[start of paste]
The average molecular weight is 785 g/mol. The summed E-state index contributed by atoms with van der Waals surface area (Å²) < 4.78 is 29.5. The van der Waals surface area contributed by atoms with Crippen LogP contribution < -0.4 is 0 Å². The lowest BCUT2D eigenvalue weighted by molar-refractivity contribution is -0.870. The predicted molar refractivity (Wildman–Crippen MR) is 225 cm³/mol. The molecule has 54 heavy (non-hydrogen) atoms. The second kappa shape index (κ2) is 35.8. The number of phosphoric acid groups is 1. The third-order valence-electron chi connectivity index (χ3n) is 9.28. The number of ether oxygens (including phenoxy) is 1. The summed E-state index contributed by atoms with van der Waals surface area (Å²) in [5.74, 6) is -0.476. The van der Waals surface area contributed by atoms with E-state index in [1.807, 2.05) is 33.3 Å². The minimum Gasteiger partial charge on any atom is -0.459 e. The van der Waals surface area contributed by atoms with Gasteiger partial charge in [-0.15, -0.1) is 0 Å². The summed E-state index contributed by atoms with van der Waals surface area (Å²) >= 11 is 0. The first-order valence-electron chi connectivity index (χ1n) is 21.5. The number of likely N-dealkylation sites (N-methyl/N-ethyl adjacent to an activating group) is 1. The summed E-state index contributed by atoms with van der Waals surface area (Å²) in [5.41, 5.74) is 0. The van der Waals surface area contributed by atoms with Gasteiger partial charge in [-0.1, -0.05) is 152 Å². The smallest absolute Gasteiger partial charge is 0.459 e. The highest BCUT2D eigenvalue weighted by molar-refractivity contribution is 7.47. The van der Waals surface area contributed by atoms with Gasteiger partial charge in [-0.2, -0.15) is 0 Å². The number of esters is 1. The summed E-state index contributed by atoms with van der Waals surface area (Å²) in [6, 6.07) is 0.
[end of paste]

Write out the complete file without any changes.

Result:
The average molecular weight is 785 g/mol. The summed E-state index contributed by atoms with van der Waals surface area (Å²) < 4.78 is 29.5. The van der Waals surface area contributed by atoms with Crippen LogP contribution < -0.4 is 0 Å². The lowest BCUT2D eigenvalue weighted by molar-refractivity contribution is -0.870. The predicted molar refractivity (Wildman–Crippen MR) is 225 cm³/mol. The molecule has 54 heavy (non-hydrogen) atoms. The second kappa shape index (κ2) is 35.8. The number of phosphoric acid groups is 1. The third-order valence-electron chi connectivity index (χ3n) is 9.28. The number of ether oxygens (including phenoxy) is 1. The summed E-state index contributed by atoms with van der Waals surface area (Å²) in [5.74, 6) is -0.476. The van der Waals surface area contributed by atoms with E-state index in [1.807, 2.05) is 33.3 Å². The minimum Gasteiger partial charge on any atom is -0.459 e. The van der Waals surface area contributed by atoms with Gasteiger partial charge in [-0.15, -0.1) is 0 Å². The summed E-state index contributed by atoms with van der Waals surface area (Å²) >= 11 is 0. The first-order valence-electron chi connectivity index (χ1n) is 21.5. The number of likely N-dealkylation sites (N-methyl/N-ethyl adjacent to an activating group) is 1. The summed E-state index contributed by atoms with van der Waals surface area (Å²) in [5.41, 5.74) is 0. The van der Waals surface area contributed by atoms with Gasteiger partial charge in [-0.1, -0.05) is 152 Å². The smallest absolute Gasteiger partial charge is 0.459 e. The highest BCUT2D eigenvalue weighted by molar-refractivity contribution is 7.47. The van der Waals surface area contributed by atoms with Gasteiger partial charge in [-0.2, -0.15) is 0 Å². The number of esters is 1. The summed E-state index contributed by atoms with van der Waals surface area (Å²) in [6, 6.07) is 0.